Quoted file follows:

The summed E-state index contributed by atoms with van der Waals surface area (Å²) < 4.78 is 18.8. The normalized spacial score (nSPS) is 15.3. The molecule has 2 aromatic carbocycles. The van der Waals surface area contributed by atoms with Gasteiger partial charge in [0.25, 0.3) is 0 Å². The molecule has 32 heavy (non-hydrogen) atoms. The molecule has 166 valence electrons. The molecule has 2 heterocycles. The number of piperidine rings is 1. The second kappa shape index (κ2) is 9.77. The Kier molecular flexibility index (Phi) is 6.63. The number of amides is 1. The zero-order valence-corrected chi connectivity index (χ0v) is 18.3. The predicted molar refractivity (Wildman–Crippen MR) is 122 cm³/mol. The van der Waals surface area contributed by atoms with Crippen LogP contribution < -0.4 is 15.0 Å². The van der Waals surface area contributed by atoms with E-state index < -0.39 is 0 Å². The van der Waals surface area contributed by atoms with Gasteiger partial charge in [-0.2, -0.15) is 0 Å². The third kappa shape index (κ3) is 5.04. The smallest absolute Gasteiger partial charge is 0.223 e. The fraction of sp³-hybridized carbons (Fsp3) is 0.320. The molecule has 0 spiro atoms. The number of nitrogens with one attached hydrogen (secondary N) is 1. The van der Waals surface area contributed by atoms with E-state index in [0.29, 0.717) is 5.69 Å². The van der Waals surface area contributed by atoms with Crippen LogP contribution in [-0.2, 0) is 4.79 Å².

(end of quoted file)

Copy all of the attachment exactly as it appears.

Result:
The summed E-state index contributed by atoms with van der Waals surface area (Å²) < 4.78 is 18.8. The normalized spacial score (nSPS) is 15.3. The molecule has 2 aromatic carbocycles. The van der Waals surface area contributed by atoms with Gasteiger partial charge in [0.25, 0.3) is 0 Å². The molecule has 32 heavy (non-hydrogen) atoms. The molecule has 166 valence electrons. The molecule has 2 heterocycles. The number of piperidine rings is 1. The second kappa shape index (κ2) is 9.77. The Kier molecular flexibility index (Phi) is 6.63. The number of amides is 1. The zero-order valence-corrected chi connectivity index (χ0v) is 18.3. The predicted molar refractivity (Wildman–Crippen MR) is 122 cm³/mol. The van der Waals surface area contributed by atoms with Crippen LogP contribution < -0.4 is 15.0 Å². The van der Waals surface area contributed by atoms with E-state index < -0.39 is 0 Å². The van der Waals surface area contributed by atoms with Gasteiger partial charge in [-0.2, -0.15) is 0 Å². The third kappa shape index (κ3) is 5.04. The smallest absolute Gasteiger partial charge is 0.223 e. The fraction of sp³-hybridized carbons (Fsp3) is 0.320. The molecule has 0 spiro atoms. The number of nitrogens with one attached hydrogen (secondary N) is 1. The van der Waals surface area contributed by atoms with E-state index in [0.29, 0.717) is 5.69 Å². The van der Waals surface area contributed by atoms with Crippen LogP contribution in [-0.2, 0) is 4.79 Å².